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To construct a (coarse or fine) moduli space that is separated, one usually throw away some class of the object in question. For moduli of sheaves people talk about (semi-)stability. A coherent sheaf $E$ on a scheme $X$ is (semi-)stable if it is pure and for all subsheaf $F$ we have $p(F) <(\leq)\text{ } p(E)$, where $p$ is the reduced Hilbert polynomial with respect to some fixed polarization.

My question is, what's the $bad$ property of unstable sheaves so that one has to throw it away to get a $good$ moduli space? Or is this definition merely there to make GIT work?

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    $\begingroup$ GIT yes, certainly. But even before getting to this, one needs to make sure that the family is bounded i.e. parameterized by a variety of finite type. Observe that the family of all rank 2 degree 0 bundles on $P^1$ is unbounded. Consider the subfamily $\lbrace O(n)\oplus O(-n)\rbrace$ . $\endgroup$ Oct 10 '12 at 8:33
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Stable sheaves are simple, i.e., $\textrm{End}E\simeq \mathbb{C}$. One thing that you want to avoid is the jumping of the automorphism group in a family.

A classical example is to consider a hyperelliptic curve $X$, and $[L]\in\textrm{Pic}^{g-1}X$. If $\pi:X\to \mathbb{P}^1$ is the $g^1_2$, then Grothendieck-Riemann-Roch plus Riemann-Hurwitz tell you that $\pi_\ast L\simeq \mathcal{O}(a-1)\oplus \mathcal{O}(-a-1)$, where $a=h^0(L)$. So you can take a take a family of line bundles over the unit disk $\{L_t\}_{t\in\Delta}$, with $h^0(L_0)=1$, $h^0(L_t)=0$ for $t\in\mathbb{C}^\ast$. Then the generic element will be semistable, $\mathcal{O}_{\mathbb{P}^1}(-1)^{\oplus 2}$, with automorphism group $GL_2$, and over zero you have $\mathcal{O}\oplus \mathcal{O}(-2)$, unstable, with 5-dimensional automorphism group.

And of course you need boundedness, see Donu's comment.

ADDENDUM

Here is an example of how allowing unstable bundles messes up uniqueness of limits (and hence separatedness). Let $X$ be a curve of genus $g\geq 2$, and let $E$ be a semi-stable rank two bundle with $\det E\simeq \mathcal{O}_X$. Let $[L]\in \textrm{Pic}^d X$, $d\geq 2g$. Then $E\otimes L$ is semi-stable of determinant $L^2$. It is globally generated and surjects onto $L^2$, and so $E$ fits in an extension $$ 0\longrightarrow L^{-1}\longrightarrow E\longrightarrow L\longrightarrow 0. $$ Now, take a DVR $R$, $\textrm{Spec }R=\{p,0\}$, where $p$ is the generic point and $0$ the closed point, and consider a family of bundles $\mathcal{F}$ over $\textrm{Spec }R$, for which $\mathcal{F}_0\simeq E$. One can show that if $\mathcal{F}'$ is the elementary transformation of $\mathcal{F}$ along $L$, then $\mathcal{F}_p'\simeq \mathcal{F}_p $, but $\mathcal{F}'_0$ fits in an extension $$ 0\longrightarrow L\longrightarrow \mathcal{F}'_0\longrightarrow L^{-1}\longrightarrow 0. $$ However, by the choice of $L$, $H^1(X,L^2)=0$, so $\mathcal{F}'_0\simeq L\oplus L^{-1}$, an unstable bundle.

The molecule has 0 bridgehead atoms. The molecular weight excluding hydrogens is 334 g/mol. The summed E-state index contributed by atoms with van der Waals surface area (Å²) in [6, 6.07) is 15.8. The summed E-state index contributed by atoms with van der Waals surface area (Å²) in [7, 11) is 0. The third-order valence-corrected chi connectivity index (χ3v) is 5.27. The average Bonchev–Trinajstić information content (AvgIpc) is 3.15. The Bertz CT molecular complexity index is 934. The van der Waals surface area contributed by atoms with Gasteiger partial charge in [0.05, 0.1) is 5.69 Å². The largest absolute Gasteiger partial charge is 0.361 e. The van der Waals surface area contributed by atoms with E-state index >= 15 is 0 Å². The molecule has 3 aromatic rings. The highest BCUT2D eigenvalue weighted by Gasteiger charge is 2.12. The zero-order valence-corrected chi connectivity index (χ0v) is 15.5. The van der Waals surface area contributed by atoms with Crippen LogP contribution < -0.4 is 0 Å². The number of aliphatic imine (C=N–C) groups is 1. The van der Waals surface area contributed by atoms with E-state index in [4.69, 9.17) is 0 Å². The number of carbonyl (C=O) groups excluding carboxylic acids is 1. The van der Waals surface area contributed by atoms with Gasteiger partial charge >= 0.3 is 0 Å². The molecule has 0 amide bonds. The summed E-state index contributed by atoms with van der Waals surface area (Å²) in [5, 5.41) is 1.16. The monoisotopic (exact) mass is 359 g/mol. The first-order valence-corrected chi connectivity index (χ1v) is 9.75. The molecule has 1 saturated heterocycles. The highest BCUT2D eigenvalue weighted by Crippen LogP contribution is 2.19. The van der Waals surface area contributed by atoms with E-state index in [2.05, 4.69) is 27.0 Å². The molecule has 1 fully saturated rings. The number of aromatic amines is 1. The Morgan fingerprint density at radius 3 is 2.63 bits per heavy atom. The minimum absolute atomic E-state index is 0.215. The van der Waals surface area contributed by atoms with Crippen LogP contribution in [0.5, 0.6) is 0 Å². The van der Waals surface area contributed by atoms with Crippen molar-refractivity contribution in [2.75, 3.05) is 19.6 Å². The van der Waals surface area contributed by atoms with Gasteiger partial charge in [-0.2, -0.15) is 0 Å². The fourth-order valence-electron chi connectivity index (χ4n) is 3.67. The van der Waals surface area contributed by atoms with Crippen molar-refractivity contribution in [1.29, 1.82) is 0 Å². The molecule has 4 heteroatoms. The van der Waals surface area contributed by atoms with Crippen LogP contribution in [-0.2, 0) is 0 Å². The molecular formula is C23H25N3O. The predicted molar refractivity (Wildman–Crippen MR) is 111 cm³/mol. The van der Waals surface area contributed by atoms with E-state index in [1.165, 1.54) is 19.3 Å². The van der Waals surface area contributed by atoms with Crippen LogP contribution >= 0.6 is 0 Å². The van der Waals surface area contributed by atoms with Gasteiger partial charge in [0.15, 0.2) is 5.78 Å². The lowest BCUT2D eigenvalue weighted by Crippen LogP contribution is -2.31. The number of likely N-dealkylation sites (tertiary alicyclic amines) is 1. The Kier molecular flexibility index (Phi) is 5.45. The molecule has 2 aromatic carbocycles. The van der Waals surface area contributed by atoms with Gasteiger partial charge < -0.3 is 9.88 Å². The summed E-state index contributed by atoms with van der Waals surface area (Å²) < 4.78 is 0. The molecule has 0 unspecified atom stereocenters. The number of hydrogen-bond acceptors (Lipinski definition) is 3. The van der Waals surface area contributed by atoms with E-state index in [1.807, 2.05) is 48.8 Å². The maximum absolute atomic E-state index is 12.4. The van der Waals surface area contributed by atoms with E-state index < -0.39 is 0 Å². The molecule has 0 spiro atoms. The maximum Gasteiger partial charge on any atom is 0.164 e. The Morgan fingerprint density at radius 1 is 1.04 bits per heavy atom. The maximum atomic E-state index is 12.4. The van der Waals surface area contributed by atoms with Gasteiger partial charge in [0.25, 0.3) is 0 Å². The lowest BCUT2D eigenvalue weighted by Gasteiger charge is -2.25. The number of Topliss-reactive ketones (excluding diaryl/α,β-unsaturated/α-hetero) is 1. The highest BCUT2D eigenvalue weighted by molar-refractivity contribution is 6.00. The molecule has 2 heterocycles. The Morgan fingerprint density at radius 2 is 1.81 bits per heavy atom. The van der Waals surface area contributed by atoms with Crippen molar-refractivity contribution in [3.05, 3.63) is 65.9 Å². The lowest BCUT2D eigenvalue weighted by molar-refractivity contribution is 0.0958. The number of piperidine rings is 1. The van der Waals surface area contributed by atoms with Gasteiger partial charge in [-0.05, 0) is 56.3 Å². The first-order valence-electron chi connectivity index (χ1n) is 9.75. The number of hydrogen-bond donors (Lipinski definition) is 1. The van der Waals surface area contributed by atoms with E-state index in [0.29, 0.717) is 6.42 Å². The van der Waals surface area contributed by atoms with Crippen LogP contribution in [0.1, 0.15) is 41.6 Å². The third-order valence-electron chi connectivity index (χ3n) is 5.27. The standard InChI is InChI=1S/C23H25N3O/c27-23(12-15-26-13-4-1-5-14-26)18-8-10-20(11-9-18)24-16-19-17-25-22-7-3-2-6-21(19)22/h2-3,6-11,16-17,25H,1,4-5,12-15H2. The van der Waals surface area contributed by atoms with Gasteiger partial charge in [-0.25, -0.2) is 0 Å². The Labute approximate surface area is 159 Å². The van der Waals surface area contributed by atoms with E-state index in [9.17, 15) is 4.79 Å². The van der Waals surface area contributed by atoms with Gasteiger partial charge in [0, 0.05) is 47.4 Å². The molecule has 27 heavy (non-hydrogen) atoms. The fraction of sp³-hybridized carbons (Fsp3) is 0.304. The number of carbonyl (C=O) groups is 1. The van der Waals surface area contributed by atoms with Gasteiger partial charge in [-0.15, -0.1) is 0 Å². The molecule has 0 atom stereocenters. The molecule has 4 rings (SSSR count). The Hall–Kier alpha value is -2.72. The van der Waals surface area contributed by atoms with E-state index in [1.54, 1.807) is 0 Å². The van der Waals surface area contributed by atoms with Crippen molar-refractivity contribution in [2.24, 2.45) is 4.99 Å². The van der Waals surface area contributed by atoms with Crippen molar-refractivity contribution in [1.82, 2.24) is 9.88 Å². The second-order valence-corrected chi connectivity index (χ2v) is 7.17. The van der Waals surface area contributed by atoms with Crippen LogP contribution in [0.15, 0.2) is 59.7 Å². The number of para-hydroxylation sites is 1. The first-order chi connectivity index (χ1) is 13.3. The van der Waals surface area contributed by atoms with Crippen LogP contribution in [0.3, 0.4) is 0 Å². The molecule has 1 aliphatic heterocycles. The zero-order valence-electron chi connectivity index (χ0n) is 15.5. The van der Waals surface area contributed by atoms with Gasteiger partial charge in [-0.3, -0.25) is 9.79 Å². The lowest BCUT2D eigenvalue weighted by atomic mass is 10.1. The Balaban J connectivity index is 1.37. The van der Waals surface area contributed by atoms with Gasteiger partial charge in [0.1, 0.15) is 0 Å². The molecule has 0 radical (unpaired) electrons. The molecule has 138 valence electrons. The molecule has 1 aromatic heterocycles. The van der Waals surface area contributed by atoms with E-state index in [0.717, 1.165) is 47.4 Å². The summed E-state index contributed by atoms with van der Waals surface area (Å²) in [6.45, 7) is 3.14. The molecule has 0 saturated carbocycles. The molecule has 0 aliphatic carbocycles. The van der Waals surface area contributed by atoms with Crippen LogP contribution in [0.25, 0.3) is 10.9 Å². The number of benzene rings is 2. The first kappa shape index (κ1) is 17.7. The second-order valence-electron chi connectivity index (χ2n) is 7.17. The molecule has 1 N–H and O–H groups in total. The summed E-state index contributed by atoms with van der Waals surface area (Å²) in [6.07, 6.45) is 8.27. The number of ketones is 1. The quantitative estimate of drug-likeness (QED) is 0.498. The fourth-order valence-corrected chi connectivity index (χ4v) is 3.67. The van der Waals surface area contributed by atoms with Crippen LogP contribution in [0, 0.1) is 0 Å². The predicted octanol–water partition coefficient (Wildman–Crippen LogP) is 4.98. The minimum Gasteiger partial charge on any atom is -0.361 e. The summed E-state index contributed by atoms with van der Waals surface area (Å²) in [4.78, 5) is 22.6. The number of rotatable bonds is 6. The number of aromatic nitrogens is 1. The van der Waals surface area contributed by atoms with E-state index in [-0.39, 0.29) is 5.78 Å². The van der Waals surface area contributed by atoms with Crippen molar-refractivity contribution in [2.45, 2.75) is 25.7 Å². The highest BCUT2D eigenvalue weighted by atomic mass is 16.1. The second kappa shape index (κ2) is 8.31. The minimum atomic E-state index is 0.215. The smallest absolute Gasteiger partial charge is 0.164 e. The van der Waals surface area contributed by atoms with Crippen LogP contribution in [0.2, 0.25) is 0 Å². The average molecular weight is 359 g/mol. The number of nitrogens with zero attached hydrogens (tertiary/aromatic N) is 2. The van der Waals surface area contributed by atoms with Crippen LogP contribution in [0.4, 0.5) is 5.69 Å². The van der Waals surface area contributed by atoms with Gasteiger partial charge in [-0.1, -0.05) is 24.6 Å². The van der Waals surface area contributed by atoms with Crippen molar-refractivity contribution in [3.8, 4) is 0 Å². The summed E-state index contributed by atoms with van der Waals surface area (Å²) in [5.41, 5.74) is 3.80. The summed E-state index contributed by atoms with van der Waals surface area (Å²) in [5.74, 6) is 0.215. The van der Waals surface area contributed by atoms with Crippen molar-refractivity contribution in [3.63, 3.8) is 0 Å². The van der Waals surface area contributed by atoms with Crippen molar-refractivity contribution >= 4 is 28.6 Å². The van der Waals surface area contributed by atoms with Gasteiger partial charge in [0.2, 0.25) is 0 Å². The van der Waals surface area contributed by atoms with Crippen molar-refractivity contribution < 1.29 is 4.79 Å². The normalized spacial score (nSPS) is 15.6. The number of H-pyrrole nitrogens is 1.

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To make GIT work is not a good reason. There are constructions of moduli spaces that do not use GIT (mainly, because in certain situations GIT does not work). Boundedness as Donu notes is a better reason. In other words it's not that unstable (in itself) is "bad", but that (semi-)stable is "good". Yet in other words, one "bad" property of unstable sheaves is that there are too many of them.

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The standard explanation is that if we want to work on the level of the coarse moduli space and not on the level of the stack itself, we need to tame the automorphism groups of objects (as Peter pointed out) and have some control over the maps between objects in your moduli. Semi-stable objects, Harder-Narasimhan and Jordan-Holder filtrations are exactly the notions supplying the rigidity for the morphisms between objects.

In this way it seems that the need to impose certain stability conditions spans beyond moduli of sheaves, e.g. (just one other case I am familiar with) to have a good moduli space one considers (semi)-stable representations of quivers.

A. Rudakov axiomatises the situation in the case of an arbitrary abelian category, see his paper "Stability for an Abelian Category".

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